Though the wind direction often changes, the most common is a wind from the west that, far to the west, funnels down the wash of the Mohave River, through a narrow canyon and out onto a broad flood plain that stretches off to the ESE for almost 40mi. The sand carried along this route over many eons has piled up in a series of dunes, the last and largest of which lies in an EW direction just to the north of where you are now parked. You see it as a dramatic ridge of dunes about 2mi out across the sand. The highest peak along the ridge bears about 295 degrees magnetic from the trailhead. Since magnetic north is here about 13.5 degrees east of north, the actual bearing from the trailhead to the highest peak is about 308 degrees. Though it appears quite close, be warned that the summit is over 2mi from the trailhead and 560ft higher in elevation.

Kelso Dunes from the trailhead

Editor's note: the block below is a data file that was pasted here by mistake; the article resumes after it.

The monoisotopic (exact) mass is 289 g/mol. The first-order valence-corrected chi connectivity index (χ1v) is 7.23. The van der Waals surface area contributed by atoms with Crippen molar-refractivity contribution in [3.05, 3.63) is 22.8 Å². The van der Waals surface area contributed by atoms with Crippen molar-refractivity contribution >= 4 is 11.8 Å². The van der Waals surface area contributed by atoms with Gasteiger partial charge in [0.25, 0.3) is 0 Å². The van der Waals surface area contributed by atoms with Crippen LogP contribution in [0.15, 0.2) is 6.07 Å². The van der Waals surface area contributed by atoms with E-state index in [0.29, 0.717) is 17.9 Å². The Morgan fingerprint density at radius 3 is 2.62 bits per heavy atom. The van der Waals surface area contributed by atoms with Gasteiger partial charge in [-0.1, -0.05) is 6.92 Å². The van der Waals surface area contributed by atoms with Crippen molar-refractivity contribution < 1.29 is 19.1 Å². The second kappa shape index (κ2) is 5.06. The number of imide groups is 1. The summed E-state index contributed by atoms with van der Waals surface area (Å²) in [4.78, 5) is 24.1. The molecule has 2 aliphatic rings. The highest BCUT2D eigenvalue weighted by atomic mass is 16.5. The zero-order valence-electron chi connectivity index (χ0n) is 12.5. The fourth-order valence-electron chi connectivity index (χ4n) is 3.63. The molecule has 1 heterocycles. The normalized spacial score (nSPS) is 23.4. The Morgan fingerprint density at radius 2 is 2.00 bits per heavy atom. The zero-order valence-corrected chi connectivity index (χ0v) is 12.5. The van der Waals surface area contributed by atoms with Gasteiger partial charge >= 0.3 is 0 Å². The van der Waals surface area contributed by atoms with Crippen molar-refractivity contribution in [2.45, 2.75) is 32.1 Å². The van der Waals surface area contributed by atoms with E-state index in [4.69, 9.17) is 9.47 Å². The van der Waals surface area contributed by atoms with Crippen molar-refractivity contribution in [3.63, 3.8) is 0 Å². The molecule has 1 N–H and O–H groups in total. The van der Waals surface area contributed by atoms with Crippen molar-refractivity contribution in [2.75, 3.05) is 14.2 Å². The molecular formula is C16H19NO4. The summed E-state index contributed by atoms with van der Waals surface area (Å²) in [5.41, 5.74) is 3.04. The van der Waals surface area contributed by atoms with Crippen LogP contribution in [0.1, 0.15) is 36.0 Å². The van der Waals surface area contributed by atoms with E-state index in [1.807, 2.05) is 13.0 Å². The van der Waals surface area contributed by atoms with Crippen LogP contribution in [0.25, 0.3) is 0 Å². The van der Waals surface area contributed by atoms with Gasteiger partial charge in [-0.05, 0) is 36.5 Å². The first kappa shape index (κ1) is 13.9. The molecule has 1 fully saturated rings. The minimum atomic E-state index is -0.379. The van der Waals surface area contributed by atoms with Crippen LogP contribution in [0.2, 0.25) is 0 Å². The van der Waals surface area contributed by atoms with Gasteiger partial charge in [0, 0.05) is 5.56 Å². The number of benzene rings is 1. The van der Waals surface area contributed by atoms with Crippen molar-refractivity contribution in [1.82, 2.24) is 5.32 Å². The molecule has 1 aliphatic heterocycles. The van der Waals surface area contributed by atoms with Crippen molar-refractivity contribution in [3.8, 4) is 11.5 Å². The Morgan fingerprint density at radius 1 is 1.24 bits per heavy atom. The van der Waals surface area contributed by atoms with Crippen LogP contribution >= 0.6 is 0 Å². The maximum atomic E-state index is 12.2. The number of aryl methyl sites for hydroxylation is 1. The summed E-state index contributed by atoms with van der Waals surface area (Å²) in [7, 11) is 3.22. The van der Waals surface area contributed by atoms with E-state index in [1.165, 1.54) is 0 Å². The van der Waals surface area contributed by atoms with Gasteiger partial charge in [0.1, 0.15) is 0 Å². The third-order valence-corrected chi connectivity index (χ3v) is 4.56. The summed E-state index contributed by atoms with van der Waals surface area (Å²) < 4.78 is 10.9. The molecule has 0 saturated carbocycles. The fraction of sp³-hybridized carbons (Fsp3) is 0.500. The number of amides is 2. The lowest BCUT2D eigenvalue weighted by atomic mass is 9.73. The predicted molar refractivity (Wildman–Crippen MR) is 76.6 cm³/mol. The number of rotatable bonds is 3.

From the trailhead (34o53.48'N 115o42.19'W) a use-trail heads directly toward the peak; the trail peters out after just 200yds where you cross the quite distinct edge of the sand dune material. You then cross a series of low dunes most with sparse grass-like vegetation. These gradually increase in height and in elevation and the vegetation becomes thinner. Hiking through soft sand on steep slopes is not easy and so this is a more difficult hike than might have been imagined. Where the sand has been disturbed (for example along the trail) or recently deposited (on the steeper lee slopes of both the large and small dunes) it yields easily underfoot making it hard going when hiking. However on the tops of the small and moderately-sized foothill dunes where the surface has been scoured by the wind the surface is markedly different. First it is quite firm underfoot and therefore much easier to hike on. Second, it looks quite different, having more visible black grains (volcanic rock grains?) like the black sand in Hawaii. This gives that surface a gray color, sometimes in bands running roughly normal to the direction of sand transport. This coloration is in marked contrast to the light yellow color of the steep lee slopes. It seems that a process of sand sorting is occurring on these small and moderately-sized foothill dunes. The small grains (yellow colored) are being preferentially removed from the relatively flat tops and deposited on the steep lee slopes thus leaving a greater proportion of the larger black grains behind to produce the gray coloration.